Glycemic index ranks foods independently. In reality, how your body absorbs and handles carbs depends on how much you eat; how the food is ripened, processed or prepared, the time of day it’s eaten, other foods you eat it with, health conditions you may have, and more. So the glycemic index may not give a completely accurate picture of how one particular food affects your blood sugar.

You may find it difficult to follow a GI diet on your own. Most foods aren’t ranked by glycemic index. Packaged foods don’t generally list their GI rank on the label, and it can be hard to estimate what it might be. And for some types of food, the glycemic index database has multiple entries — you may not be sure which entry is accurate.

For more information regarding a glycemic index diet or weight management classes, contact Janet Hunt.
By: Janet Hunt

Is gluten bad for you?

No, unless you have celiac disease, are gluten intolerant, or have a wheat allergy.

Why do you think gluten has such a negative reputation these days?

It may be largely media driven. Gluten is part of the protein in wheat, which is a good grain that sustains millions around the world in the form of bread. About 1 in every 100 Americans has a digestion system that cannot tolerate the gluten in wheat.

What’s the biggest mistake people make with regard to a gluten-free diet?

They believe/hope that the health/weight loss benefits from the diet will occur overnight. Everyone is looking for a culinary magic bullet, but it takes work to be healthy.

Who should consider a gluten-free diet?

Probably anyone, if that means eliminating highly processed foods and eating fresh foods made from healthful ingredients! It is tempting to think that a gluten-free diet will instantly result in weight loss and great health. However, the reason most people find that their health improves on a gluten-free diet is simple: they are, skipping highly processed junk foods.

Gluten occurs ONLY in wheat, barley and rye. Everything else — vegetables, fruits, olive oil, nuts, beans, lentils, rice, corn, dairy products, eggs, poultry, fish, meat, wine and even chocolate — is gluten-free.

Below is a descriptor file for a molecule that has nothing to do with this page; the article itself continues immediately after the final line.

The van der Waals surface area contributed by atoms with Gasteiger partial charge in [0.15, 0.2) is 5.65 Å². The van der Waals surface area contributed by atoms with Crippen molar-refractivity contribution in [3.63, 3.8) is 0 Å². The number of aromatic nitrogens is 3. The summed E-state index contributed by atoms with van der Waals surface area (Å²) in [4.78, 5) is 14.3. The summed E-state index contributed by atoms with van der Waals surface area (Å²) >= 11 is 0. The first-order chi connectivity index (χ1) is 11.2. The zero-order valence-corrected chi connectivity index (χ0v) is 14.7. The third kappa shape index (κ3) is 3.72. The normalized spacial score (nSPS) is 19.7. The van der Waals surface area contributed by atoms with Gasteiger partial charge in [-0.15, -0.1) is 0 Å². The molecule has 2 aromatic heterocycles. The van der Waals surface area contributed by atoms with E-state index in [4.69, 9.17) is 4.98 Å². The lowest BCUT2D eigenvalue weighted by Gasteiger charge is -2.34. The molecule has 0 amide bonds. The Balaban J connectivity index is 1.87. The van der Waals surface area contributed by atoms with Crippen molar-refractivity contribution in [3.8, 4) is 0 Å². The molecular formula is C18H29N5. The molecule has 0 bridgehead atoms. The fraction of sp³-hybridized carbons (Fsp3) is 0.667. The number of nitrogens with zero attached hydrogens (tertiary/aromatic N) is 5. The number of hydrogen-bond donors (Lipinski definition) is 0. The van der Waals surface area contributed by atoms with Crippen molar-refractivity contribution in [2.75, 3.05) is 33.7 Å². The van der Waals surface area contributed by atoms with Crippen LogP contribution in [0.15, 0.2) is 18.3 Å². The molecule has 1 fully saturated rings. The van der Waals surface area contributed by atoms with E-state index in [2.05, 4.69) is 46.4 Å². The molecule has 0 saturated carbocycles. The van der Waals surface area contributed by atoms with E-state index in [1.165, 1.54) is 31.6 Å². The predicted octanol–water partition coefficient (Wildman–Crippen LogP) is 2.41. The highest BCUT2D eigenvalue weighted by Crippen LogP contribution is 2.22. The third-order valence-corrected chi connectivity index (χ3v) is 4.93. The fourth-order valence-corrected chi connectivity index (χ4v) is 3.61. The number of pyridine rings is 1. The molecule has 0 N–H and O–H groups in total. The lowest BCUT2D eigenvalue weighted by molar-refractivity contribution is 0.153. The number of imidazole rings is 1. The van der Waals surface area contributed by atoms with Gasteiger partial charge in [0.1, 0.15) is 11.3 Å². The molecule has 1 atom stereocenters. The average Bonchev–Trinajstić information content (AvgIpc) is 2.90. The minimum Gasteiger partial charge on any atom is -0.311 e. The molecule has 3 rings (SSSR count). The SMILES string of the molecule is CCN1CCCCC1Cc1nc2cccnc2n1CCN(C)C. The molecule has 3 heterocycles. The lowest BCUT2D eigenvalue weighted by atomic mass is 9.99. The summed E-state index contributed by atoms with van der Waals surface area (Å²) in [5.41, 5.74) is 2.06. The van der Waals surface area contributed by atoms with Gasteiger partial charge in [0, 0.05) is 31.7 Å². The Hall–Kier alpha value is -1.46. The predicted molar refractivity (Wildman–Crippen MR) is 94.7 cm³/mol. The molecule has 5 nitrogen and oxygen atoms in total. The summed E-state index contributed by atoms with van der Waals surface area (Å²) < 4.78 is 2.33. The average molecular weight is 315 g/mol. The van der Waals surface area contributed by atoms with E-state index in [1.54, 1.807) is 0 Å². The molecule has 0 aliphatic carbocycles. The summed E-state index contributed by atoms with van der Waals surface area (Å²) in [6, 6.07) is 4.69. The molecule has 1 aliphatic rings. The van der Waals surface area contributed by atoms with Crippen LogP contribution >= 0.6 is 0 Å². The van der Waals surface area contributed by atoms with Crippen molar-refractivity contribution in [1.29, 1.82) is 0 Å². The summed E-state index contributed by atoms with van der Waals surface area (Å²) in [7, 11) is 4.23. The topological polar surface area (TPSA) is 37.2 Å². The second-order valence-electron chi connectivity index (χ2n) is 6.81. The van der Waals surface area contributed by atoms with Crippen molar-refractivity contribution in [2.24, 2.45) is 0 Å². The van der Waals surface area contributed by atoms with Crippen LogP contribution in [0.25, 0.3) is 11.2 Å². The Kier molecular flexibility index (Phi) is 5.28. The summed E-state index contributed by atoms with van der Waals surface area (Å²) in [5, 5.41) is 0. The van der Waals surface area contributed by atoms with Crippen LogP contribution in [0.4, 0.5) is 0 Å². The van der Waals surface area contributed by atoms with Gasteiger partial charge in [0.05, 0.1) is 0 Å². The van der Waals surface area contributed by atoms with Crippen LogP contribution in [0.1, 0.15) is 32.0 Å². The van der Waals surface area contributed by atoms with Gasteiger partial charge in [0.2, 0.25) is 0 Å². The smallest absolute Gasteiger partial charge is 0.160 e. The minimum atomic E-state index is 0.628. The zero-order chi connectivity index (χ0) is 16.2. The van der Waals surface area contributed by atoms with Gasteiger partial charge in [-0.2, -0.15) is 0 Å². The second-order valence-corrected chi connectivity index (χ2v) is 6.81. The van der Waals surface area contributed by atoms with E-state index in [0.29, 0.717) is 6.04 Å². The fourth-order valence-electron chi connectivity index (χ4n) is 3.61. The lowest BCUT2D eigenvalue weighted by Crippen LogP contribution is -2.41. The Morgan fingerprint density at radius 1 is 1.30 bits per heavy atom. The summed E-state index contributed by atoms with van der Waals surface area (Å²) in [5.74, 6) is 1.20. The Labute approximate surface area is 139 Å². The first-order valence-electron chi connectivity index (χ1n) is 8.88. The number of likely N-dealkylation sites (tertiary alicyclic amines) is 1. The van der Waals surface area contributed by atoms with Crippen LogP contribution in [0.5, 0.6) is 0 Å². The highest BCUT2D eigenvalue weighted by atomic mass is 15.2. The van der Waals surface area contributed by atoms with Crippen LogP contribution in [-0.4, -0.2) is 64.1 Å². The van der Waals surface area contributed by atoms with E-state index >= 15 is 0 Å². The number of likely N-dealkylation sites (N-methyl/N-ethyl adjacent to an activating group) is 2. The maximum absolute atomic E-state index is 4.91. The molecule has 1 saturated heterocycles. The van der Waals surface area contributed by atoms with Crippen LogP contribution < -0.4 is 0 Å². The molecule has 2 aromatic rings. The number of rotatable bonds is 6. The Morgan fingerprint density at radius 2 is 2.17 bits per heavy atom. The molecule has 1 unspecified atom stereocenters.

The reason that a gluten-free diet is considered restrictive is because wheat flour (a major source of gluten) is included in almost every processed food made in the USA, including: frozen meals, chips and snacks, “health” bars, breakfast cereals, donuts, cookies and cakes. Sandwiches, pizza, hamburgers and hot dogs also involve wheat flour. In addition, all these products usually contain huge amounts of fats, salt, sugar, and additives to prolong shelf life.

How can I tell if I have a gluten sensitivity or allergy?

Celiac disease and other wheat-related conditions can have many different symptoms, from bloating and debilitating gastrointestinal upsets to a rash. If you suspect you have a wheat issue, see a physician and ask to be tested, but NOT after going gluten free, because then you won’t have the telltale antibodies in your bloodstream.

What are some easy substitutes for gluten if you like the taste and feel of foods such as pasta?

Gluten-free pasta, made from brown rice, soy, potatoes, quinoa, and corn is now available. Up until quite recently, gluten-free bread made from alternative flours tasted awful. Thanks to all the publicity about gluten, manufacturers have now come up with soft, sliced, gluten-free bread that approximate familiar sandwich bread, plus hamburger buns, bagels, pizza crusts, and sweet bakery items. Keep in mind many gluten-free products are not fortified with added nutrients and are often high in sugar.

What do people on a gluten-free diet need to be mindful of in terms of nutrition?

If you eat a balanced, varied diet of foods derived from plants (vegetables, grains, beans, olive oil, nuts, fruit) plus eggs, fish and poultry, good nutrition will take care of itself.
By: Janet Hunt

Watching your weight? Watch out for restaurant meals. Researchers asked roughly 1,000 men and women to record everything they ate at home or at restaurants for a week. People of normal weight averaged 550 calories per meal at home, but they gobbled up 825 calories at a restaurant. For people who were overweight or obese, a typical meal at home had 625 calories, but at restaurants they swallowed about 900 calories.

What’s more, the overweight or obese ate their meals (at home and at restaurants) more quickly than others, yet they were no hungrier than their normal-weight counterparts. If anything, they were fuller (from previous meals) when they sat down to eat than people of normal weight.